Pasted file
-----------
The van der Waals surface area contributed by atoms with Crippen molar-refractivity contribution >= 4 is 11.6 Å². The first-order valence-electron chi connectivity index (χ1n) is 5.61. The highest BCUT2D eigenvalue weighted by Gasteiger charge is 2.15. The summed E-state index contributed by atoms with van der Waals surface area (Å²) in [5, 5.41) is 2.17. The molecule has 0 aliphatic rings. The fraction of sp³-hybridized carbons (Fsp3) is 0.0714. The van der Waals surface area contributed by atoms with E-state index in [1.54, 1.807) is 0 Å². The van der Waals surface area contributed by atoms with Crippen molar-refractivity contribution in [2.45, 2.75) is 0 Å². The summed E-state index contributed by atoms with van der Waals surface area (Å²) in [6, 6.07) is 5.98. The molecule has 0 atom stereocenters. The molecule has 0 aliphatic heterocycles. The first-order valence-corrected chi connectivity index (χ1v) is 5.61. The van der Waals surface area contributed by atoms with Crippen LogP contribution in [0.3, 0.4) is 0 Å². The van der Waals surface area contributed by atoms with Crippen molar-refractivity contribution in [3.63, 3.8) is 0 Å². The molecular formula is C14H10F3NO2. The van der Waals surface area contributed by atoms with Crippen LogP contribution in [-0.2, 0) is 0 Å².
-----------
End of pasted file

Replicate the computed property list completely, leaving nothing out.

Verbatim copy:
The van der Waals surface area contributed by atoms with Crippen molar-refractivity contribution >= 4 is 11.6 Å². The first-order valence-electron chi connectivity index (χ1n) is 5.61. The highest BCUT2D eigenvalue weighted by Gasteiger charge is 2.15. The summed E-state index contributed by atoms with van der Waals surface area (Å²) in [5, 5.41) is 2.17. The molecule has 0 aliphatic rings. The fraction of sp³-hybridized carbons (Fsp3) is 0.0714. The van der Waals surface area contributed by atoms with E-state index in [1.54, 1.807) is 0 Å². The van der Waals surface area contributed by atoms with Crippen molar-refractivity contribution in [2.45, 2.75) is 0 Å². The summed E-state index contributed by atoms with van der Waals surface area (Å²) in [6, 6.07) is 5.98. The molecule has 0 atom stereocenters. The molecule has 0 aliphatic heterocycles. The first-order valence-corrected chi connectivity index (χ1v) is 5.61. The van der Waals surface area contributed by atoms with Crippen LogP contribution in [0.3, 0.4) is 0 Å². The van der Waals surface area contributed by atoms with Crippen molar-refractivity contribution in [3.63, 3.8) is 0 Å². The molecular formula is C14H10F3NO2. The van der Waals surface area contributed by atoms with Crippen LogP contribution in [-0.2, 0) is 0 Å².